Lydia Cassatt Reading the Morning Paper is a novel about the relationship between the American impressionist painter Mary Cassatt and her older sister Lydia Cassatt while also touching on the painter’s life in Paris and her circle of friends. Although Mary Cassatt is not one of my favourite painters, I wanted to read a book about a female artist this time. It’s not a great novel, but I can say that I learned a lot about the painter and the period in which she lived.
Lydia Cassatt Reading the Morning Paper is a five-part book. In each episode, the author has come up with true-to-life stories based on a painting of Mary depicting Lydia. These stories are a continuation of each other, and each is about the paintings. Lydia was weakened from time to time by kidney disease, and it was affecting her life in every sense. She knew that she would never recover from this illness and would not live very long.
Mary, who was very attached to Lydia, painted her sister as if she wanted to keep her alive. The book, which more or less describes the relationship between Mary Cassatt and Degas, also includes the picture described in each chapter. If you love Mary Cassatt, you may like reading Lydia Cassatt Reading the Morning Paper. As I’ve mentioned earlier, it is not a great novel but it has its moments. And I always think reading about art and artists are always a joy. Do not forget to check out Marry Cassatt’s paintings here: marrycassatt.com. If you’re not interested reading this book, at least you’ll see her wonderful paintings. Enjoy!
Lydia Cassatt Reading the Morning Paper
Lydia Cassatt Reading the Morning Paper: Readers will be transported to the vibrant art scene of late nineteenth-century Paris in this richly textured portrait of the relationship between Mary Cassatt and her sister Lydia.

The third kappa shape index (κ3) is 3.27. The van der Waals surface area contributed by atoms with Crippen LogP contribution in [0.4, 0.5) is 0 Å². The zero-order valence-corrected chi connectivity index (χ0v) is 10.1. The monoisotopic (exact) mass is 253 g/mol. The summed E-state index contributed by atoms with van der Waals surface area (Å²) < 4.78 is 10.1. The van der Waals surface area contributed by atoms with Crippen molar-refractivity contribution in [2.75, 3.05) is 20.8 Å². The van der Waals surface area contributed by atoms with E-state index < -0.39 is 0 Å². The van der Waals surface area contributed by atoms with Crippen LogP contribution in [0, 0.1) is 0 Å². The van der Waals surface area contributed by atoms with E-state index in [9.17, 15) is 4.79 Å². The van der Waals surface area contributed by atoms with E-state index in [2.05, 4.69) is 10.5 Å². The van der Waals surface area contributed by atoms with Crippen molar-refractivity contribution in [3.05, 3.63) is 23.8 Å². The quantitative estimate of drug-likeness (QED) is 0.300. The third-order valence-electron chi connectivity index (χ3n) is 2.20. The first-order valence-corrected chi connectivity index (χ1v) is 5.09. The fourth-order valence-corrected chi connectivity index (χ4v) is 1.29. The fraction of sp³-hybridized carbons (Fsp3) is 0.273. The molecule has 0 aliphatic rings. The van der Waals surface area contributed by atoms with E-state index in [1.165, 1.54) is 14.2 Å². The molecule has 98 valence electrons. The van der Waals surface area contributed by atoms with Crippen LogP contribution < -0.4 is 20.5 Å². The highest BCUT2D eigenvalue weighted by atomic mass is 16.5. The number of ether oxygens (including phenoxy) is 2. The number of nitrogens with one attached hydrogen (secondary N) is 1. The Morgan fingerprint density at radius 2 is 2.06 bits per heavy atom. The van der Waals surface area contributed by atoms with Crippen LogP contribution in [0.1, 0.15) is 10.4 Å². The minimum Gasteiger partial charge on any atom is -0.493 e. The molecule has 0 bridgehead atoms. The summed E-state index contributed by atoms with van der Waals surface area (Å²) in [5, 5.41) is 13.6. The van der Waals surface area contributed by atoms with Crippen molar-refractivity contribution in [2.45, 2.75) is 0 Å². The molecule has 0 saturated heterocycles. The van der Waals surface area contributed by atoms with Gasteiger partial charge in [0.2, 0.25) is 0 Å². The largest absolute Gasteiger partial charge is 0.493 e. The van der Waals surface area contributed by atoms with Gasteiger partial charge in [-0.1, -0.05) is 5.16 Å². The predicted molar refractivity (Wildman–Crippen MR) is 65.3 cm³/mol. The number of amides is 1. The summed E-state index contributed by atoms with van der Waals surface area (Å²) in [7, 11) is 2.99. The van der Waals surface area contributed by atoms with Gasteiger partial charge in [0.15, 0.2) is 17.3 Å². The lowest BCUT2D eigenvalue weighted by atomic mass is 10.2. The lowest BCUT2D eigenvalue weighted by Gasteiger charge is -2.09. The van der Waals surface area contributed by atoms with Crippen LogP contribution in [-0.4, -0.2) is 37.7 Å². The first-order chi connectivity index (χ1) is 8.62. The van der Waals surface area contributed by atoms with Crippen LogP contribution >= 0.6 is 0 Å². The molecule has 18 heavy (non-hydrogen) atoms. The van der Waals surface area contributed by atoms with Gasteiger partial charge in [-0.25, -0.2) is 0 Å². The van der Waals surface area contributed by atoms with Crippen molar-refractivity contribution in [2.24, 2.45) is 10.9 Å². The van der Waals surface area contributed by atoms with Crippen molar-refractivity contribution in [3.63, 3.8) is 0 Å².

Beginning in the autumn of 1878, Lydia Cassatt Reading the Morning Paper dreams its way into the intimate world of Cassatt’s older sibling. Told in the reflective, lyrical voice of Lydia, who is dying of Bright’s disease, the novel opens a window onto the extraordinary age in which these sisters lived, painting its sweeping narrative canvas with fascinating real-life figures that include Pierre-Auguste Renoir and Edgar Degas, Cassatt’s brilliant, subversive mentor.
Featuring five full-colour plates of Cassatt’s paintings, this is a moving and illuminating exploration of the illusive nature of art and desire, memory and mortality, romantic and familial love.
Harriet S. Chessman
Harriet Scott Chessman is the author of five novels, including The Beauty of Ordinary Things, The Lost Sketchbook of Edgar Degas, Someone Not Really Her Mother, Lydia Cassatt Reading the Morning Paper, and Ohio Angels.
Her fiction has been translated into seven languages, and featured in The New York Times, The San Francisco Chronicle, NPR’s All Things Considered, Good Morning America, and The Christian Science Monitor.
Harriet also created the libretto for MY LAI, a mono-opera composed by Jonathan Berger and commissioned by Kronos. First performed at Stanford University in 2015 and the Harris Theater in Chicago in 2016, MY LAI became folded into Kronos’s 2017-18 season. It appeared in Singapore, New York City (BAM), University of Iowa, UC Berkeley, and UCLA.
Having received her PhD. in English at Yale University in 1979, Harriet taught at Yale full-time for eleven years. Since 1991, she has taught various courses in English and creative writing at Yale University, Bread Loaf School of English, Wesleyan University’s Graduate Liberal Studies Program, and Stanford University’s Continuing Studies Program. After twelve years in the San Francisco Bay Area, she now lives in Connecticut, and is at work on new fiction and a new libretto.
Reading this book contributed to these challenges: